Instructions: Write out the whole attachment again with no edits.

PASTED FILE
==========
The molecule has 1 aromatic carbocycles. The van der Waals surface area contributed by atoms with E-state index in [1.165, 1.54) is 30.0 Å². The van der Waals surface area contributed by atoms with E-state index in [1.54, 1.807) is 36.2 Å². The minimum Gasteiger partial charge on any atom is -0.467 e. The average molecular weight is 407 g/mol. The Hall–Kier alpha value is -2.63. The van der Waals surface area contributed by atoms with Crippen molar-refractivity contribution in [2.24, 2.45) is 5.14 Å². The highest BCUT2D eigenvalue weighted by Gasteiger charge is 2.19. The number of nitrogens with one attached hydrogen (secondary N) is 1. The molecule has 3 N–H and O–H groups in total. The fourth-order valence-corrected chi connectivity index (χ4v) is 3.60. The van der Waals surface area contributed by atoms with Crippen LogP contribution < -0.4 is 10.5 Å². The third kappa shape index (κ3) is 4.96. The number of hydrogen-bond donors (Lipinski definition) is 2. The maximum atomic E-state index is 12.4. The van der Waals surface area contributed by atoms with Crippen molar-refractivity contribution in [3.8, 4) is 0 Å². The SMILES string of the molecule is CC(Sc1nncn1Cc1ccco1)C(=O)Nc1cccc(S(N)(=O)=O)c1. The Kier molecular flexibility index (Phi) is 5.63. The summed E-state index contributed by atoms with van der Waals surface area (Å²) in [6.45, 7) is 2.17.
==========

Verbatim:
The molecule has 1 aromatic carbocycles. The van der Waals surface area contributed by atoms with E-state index in [1.165, 1.54) is 30.0 Å². The van der Waals surface area contributed by atoms with E-state index in [1.54, 1.807) is 36.2 Å². The minimum Gasteiger partial charge on any atom is -0.467 e. The average molecular weight is 407 g/mol. The Hall–Kier alpha value is -2.63. The van der Waals surface area contributed by atoms with Crippen molar-refractivity contribution in [2.24, 2.45) is 5.14 Å². The highest BCUT2D eigenvalue weighted by Gasteiger charge is 2.19. The number of nitrogens with one attached hydrogen (secondary N) is 1. The molecule has 3 N–H and O–H groups in total. The fourth-order valence-corrected chi connectivity index (χ4v) is 3.60. The van der Waals surface area contributed by atoms with Crippen LogP contribution < -0.4 is 10.5 Å². The third kappa shape index (κ3) is 4.96. The number of hydrogen-bond donors (Lipinski definition) is 2. The maximum atomic E-state index is 12.4. The van der Waals surface area contributed by atoms with Crippen molar-refractivity contribution in [3.8, 4) is 0 Å². The SMILES string of the molecule is CC(Sc1nncn1Cc1ccco1)C(=O)Nc1cccc(S(N)(=O)=O)c1. The Kier molecular flexibility index (Phi) is 5.63. The summed E-state index contributed by atoms with van der Waals surface area (Å²) in [6.45, 7) is 2.17.